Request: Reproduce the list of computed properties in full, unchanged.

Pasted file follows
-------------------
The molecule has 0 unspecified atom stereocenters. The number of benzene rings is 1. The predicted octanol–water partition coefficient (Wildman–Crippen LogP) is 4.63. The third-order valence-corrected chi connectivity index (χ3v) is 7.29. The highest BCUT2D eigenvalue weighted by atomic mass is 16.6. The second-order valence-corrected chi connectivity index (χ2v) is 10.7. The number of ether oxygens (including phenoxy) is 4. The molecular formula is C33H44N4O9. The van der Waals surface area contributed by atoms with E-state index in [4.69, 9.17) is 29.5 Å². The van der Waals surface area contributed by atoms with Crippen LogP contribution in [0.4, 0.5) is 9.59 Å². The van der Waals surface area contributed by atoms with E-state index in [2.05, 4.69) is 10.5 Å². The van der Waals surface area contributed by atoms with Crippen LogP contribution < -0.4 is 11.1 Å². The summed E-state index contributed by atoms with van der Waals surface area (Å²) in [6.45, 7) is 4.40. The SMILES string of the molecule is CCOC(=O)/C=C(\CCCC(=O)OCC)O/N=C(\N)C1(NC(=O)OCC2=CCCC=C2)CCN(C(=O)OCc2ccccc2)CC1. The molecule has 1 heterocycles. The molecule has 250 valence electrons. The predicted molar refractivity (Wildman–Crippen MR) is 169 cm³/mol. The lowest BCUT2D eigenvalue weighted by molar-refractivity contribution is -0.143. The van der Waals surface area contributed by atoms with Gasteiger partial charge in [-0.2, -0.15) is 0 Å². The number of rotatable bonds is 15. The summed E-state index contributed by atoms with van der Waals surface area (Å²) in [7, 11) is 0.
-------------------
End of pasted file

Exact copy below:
The molecule has 0 unspecified atom stereocenters. The number of benzene rings is 1. The predicted octanol–water partition coefficient (Wildman–Crippen LogP) is 4.63. The third-order valence-corrected chi connectivity index (χ3v) is 7.29. The highest BCUT2D eigenvalue weighted by atomic mass is 16.6. The second-order valence-corrected chi connectivity index (χ2v) is 10.7. The number of ether oxygens (including phenoxy) is 4. The molecular formula is C33H44N4O9. The van der Waals surface area contributed by atoms with E-state index in [4.69, 9.17) is 29.5 Å². The van der Waals surface area contributed by atoms with Crippen LogP contribution in [0.4, 0.5) is 9.59 Å². The van der Waals surface area contributed by atoms with E-state index in [2.05, 4.69) is 10.5 Å². The van der Waals surface area contributed by atoms with Crippen LogP contribution < -0.4 is 11.1 Å². The summed E-state index contributed by atoms with van der Waals surface area (Å²) in [6.45, 7) is 4.40. The SMILES string of the molecule is CCOC(=O)/C=C(\CCCC(=O)OCC)O/N=C(\N)C1(NC(=O)OCC2=CCCC=C2)CCN(C(=O)OCc2ccccc2)CC1. The molecule has 1 heterocycles. The molecule has 250 valence electrons. The predicted molar refractivity (Wildman–Crippen MR) is 169 cm³/mol. The lowest BCUT2D eigenvalue weighted by molar-refractivity contribution is -0.143. The van der Waals surface area contributed by atoms with Gasteiger partial charge in [-0.2, -0.15) is 0 Å². The number of rotatable bonds is 15. The summed E-state index contributed by atoms with van der Waals surface area (Å²) in [7, 11) is 0.